It's hardly a surprise that a bunch of people who have been fed a load of bullshit about what Chelsea Manning did years ago are now quite angry over President Obama's decision to commute Manning's sentence. But I don't think any are quite as painstakingly wrong as Senator John McCain. Someone should call up the Guinness World Record folks, because the wrong-per-sentence ratio of McCain's angry statement might just set a new world record. Let's dig in.
President Obama’s commutation of Chelsea Manning’s sentence is a grave mistake that I fear will encourage further acts of espionage and undermine military discipline.
Wait. Really? Manning has been in prison for seven years, with a significant portion of that being held in solitary confinement, sometimes being made to strip naked before being able to sleep. This was called "cruel, inhuman and degrading treatment in violation of article 16 of the convention against torture" by the United Nations. You would think, of all people, Senator John McCain, who similarly was held in solitary confinement and tortured for extended periods while being held captive for 5 and a half years in Vietnam, would recognize that "only" 7 years of such treatment wouldn't exactly encourage more of Manning's behavior.
To put it more directly: who, in their right mind, is going to leak a bunch of documents thinking "oh, perhaps after going through literal torture, character assassination and basically hell on earth, it'll be okay, because maybe some other President will commute my insane 35 year sentence to just 7 years? No one. The idea that this commutation is going to lead to further leaks is ridiculous. If anything will lead to further leaks it's Manning's courage in seeing something wrong in the system and actually doing something about it.
In fact, it was things like Manning's courage that helped inspire Ed Snowden and other whistleblowers to step up. They didn't do it on the idea that they might "only" suffer 7 years of torture.
Second, what Manning did was not "espionage" and for McCain to suggest it is, means McCain either has no idea what he's talking about, or is lying. Manning leaked diplomatic cables and related information exposing vast wrongdoing by the US, to Wikileaks, who partnered with a number of respected press outlets to reveal the wrongdoing. That's not espionage. That's classic whistleblowing. And, yes, in case you've forgotten, Manning's leaks revealed a hell of a lot of wrongdoing by the US government.
It also devalues the courage of real whistleblowers who have used proper channels to hold our government accountable.
Oh come on. We've highlighted repeatedly how the "proper channels" claim is a complete joke. The "proper channels" have a long history of retaliating against whistleblowers such that everyone now knows the best way to destroy your life is to use the proper channels.
It is a sad, yet perhaps fitting commentary on President Obama’s failed national security policies that he would commute the sentence of an individual that endangered the lives of American troops, diplomats, and intelligence sources by leaking hundreds of thousands of sensitive government documents to Wikileaks, a virulently anti-American organization that was a tool of Russia’s recent interference in our elections.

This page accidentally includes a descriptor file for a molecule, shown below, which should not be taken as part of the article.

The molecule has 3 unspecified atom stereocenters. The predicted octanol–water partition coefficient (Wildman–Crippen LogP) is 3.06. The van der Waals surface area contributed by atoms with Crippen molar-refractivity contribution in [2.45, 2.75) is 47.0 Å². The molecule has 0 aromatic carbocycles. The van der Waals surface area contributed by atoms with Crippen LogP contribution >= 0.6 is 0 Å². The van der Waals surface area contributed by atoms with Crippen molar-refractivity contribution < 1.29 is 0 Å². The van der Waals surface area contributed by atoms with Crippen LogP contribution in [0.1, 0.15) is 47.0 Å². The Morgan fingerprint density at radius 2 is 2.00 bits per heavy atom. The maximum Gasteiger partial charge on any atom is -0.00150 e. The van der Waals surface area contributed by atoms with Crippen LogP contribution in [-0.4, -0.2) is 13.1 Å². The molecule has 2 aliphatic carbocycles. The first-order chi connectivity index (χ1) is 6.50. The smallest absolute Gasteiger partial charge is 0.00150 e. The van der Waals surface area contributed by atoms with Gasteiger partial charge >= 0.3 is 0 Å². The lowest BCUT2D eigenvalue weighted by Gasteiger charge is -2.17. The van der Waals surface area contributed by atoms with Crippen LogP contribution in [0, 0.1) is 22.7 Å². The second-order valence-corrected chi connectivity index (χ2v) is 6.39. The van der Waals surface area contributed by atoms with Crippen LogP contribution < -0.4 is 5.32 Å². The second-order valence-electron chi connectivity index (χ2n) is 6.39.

First of all, Manning did not endanger the lives of American troops, diplomats and intelligence sources. During Manning's sentencing hearing, following her conviction, the US military admitted no one died because of Manning's leaks. So why does this myth still persist? Mainly because it's politically convenient to lie and pretend that whistleblowing leaks must "cost lives."
Thousands of Americans have given their lives in Afghanistan and Iraq upholding their oaths and defending this nation. Chelsea Manning broke her oath and made it more likely that others would join the ranks of her fallen comrades. Her prison sentence may end in a few months’ time, but her dishonor will last forever.
This has been pointed out over and over again: the oath that people take is to defend the Constitution. And a big part of that is calling out unconstitutional behavior by "this nation." Which is exactly what Manning did. Manning clearly felt that part of defending our nation and upholding her oath was to reveal wrongdoing by the US government. Furthermore, once again, the US military itself admitted that Manning didn't cause anyone to die.
Finally, as Marcy Wheeler correctly points out, McCain isn't just completely wrong with most of his statement, he's a total hypocrite as well. After all, McCain has been one of the most vocal supporters of General David Petraeus, a man who was convicted of giving classified information (much more serious than anything leaked by Manning) to his mistress. When there was talk of demoting Petraeus for this fairly serious breach, McCain said he was going to launch a Congressional investigation. And, more recently, McCain had this to say about Petraeus:
People make mistakes in life, they pay a price and move on.
So, uh, yeah. Compare that to his statement about the commutation (not pardon) of Manning's sentence and explain how McCain is not an utter and total hypocrite. If commuting Manning's sentence after "just" 7 years of torture and inhuman treatment will incentivize more leaks, wouldn't that also mean that Petraeus getting basically no punishment at all for leaking much more serious material will lead to more leaks, since it seems top government and intelligence community officials are clearly being given the message: it's okay to give up the nation's biggest secrets if it means you get laid.